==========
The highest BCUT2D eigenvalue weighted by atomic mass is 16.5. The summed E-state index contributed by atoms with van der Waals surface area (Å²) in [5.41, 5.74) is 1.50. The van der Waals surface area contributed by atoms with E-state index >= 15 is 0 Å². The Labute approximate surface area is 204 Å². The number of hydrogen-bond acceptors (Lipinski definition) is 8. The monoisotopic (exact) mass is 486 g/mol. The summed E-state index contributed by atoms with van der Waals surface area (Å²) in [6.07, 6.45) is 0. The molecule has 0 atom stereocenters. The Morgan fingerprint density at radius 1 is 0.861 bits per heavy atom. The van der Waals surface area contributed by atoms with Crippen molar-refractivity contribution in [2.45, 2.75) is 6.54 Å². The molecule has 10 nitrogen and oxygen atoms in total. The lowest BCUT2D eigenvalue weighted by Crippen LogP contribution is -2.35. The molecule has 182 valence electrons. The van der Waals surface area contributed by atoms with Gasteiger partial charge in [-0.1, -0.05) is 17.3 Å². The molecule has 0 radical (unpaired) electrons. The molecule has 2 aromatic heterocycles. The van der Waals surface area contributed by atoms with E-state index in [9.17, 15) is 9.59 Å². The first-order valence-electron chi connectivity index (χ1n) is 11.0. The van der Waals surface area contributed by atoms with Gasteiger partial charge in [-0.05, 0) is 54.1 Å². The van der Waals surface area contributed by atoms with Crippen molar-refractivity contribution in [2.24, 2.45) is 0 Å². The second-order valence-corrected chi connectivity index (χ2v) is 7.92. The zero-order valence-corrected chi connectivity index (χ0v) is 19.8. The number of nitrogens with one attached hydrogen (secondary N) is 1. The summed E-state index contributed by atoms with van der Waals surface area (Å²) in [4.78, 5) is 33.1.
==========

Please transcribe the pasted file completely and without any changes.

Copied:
The highest BCUT2D eigenvalue weighted by atomic mass is 16.5. The summed E-state index contributed by atoms with van der Waals surface area (Å²) in [5.41, 5.74) is 1.50. The van der Waals surface area contributed by atoms with E-state index >= 15 is 0 Å². The Labute approximate surface area is 204 Å². The number of hydrogen-bond acceptors (Lipinski definition) is 8. The monoisotopic (exact) mass is 486 g/mol. The summed E-state index contributed by atoms with van der Waals surface area (Å²) in [6.07, 6.45) is 0. The molecule has 0 atom stereocenters. The Morgan fingerprint density at radius 1 is 0.861 bits per heavy atom. The van der Waals surface area contributed by atoms with Crippen molar-refractivity contribution in [2.45, 2.75) is 6.54 Å². The molecule has 10 nitrogen and oxygen atoms in total. The lowest BCUT2D eigenvalue weighted by Crippen LogP contribution is -2.35. The molecule has 182 valence electrons. The van der Waals surface area contributed by atoms with Gasteiger partial charge in [-0.1, -0.05) is 17.3 Å². The molecule has 0 radical (unpaired) electrons. The molecule has 2 aromatic heterocycles. The van der Waals surface area contributed by atoms with E-state index in [9.17, 15) is 9.59 Å². The first-order valence-electron chi connectivity index (χ1n) is 11.0. The van der Waals surface area contributed by atoms with Gasteiger partial charge in [-0.05, 0) is 54.1 Å². The van der Waals surface area contributed by atoms with Crippen molar-refractivity contribution in [2.24, 2.45) is 0 Å². The second-order valence-corrected chi connectivity index (χ2v) is 7.92. The zero-order valence-corrected chi connectivity index (χ0v) is 19.8. The number of nitrogens with one attached hydrogen (secondary N) is 1. The summed E-state index contributed by atoms with van der Waals surface area (Å²) in [4.78, 5) is 33.1.